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Nanogenerators enable wooden floors to produce electricity

Image credit: ohio state

A wood-based 'nanogenerator' has been developed that can generate energy from footfalls on wooden flooring.

Swiss researchers used a combination of a silicone coating and embedded nanocrystals to create a device that could power LED lightbulbs and small electronics.

The team began by transforming wood into a nanogenerator by sandwiching two pieces of functionalised wood between electrodes.

The wood pieces become electrically charged through periodic contacts and separations when stepped on, a phenomenon called the triboelectric effect. These electrons can then transfer from one object to another, generating an electrical current.

Typically, wood is a poor material for transporting electrons which limits its ability to generate electricity. “The challenge is making wood that is able to attract and lose electrons,” explained senior author Guido Panzarasa at ETH Zürich.

To achieve this, the team coated one piece of the wood with a silicone that gains electrons upon contact, while imbuing the other piece of wood with nanocrystals that have a higher tendency to lose electrons.

They also tested different types of wood to determine whether certain species or the direction in which wood is cut could influence its electrical properties by serving as a better scaffold for the coating.

The researchers found that radially cut spruce, a common wood for construction in Europe, performed the best and, when treated, generated 80 times more electricity than natural wood. The device’s electricity output was also stable under steady forces for up to 1,500 cycles.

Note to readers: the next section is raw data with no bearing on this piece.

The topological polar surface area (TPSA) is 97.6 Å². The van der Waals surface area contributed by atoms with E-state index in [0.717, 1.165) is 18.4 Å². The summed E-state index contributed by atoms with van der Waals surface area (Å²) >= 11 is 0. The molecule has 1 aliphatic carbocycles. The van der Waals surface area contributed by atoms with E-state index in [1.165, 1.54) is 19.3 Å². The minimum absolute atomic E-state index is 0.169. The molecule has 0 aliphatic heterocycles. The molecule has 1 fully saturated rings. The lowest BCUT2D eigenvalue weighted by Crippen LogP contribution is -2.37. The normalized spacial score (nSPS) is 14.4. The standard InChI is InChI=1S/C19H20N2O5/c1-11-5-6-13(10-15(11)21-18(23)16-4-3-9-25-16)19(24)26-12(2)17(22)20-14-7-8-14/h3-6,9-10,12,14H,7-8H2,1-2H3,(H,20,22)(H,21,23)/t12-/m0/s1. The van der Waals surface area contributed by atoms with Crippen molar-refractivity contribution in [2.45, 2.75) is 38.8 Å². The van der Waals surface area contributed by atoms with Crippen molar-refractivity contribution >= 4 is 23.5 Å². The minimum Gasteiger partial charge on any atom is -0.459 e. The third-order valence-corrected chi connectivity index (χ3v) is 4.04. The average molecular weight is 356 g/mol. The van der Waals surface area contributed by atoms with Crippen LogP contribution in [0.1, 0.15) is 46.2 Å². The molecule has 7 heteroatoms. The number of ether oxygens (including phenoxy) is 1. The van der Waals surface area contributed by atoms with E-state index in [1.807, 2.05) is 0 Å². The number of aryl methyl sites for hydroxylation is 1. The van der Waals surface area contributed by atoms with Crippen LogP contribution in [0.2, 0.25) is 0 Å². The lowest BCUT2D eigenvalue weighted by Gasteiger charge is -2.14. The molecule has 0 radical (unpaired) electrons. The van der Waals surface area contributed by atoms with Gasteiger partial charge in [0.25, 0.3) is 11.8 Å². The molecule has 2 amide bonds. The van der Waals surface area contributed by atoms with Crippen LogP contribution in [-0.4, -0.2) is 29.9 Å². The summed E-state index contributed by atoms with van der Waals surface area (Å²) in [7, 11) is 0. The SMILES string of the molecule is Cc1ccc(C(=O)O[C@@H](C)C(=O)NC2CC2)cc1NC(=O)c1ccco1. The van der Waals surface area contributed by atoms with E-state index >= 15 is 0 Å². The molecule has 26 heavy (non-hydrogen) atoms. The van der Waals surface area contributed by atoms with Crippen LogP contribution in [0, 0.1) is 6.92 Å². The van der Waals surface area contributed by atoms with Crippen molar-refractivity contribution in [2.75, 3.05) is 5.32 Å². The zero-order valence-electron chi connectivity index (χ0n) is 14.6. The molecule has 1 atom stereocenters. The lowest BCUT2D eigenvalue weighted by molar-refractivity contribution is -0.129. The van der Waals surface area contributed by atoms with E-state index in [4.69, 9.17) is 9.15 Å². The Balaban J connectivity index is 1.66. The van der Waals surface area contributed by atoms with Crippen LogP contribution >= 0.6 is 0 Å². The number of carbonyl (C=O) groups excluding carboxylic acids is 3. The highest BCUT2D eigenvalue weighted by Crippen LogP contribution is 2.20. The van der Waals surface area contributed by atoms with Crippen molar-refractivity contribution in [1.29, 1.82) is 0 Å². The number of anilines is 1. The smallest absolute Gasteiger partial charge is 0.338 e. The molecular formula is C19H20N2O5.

The researchers found that a wood floor prototype with a surface area slightly smaller than a piece of paper can produce enough energy to drive household LED lamps and small electronic devices such as calculators. They successfully lit a lightbulb with the prototype flooring when a human adult walked across it, turning footsteps into electricity.

“Our focus was to demonstrate the possibility of modifying wood with relatively environmentally friendly procedures to make it triboelectric,” Panzarasa said. “Spruce is cheap and available and has favourable mechanical properties. The functionalisation approach is quite simple and it can be scalable on an industrial level. It’s only a matter of engineering.”

The newly developed nanogenerator also preserves the features that make the wood useful for interior design, including its mechanical robustness and warm colours. The researchers say that these features might help promote the use of wood nanogenerators as green energy sources in smart buildings.

They also say that wood construction could help mitigate climate change by sequestering CO2 from the environment throughout the material’s lifespan.

The team now plans to further optimise the nanogenerator with chemical coatings that are more eco-friendly and easier to implement.

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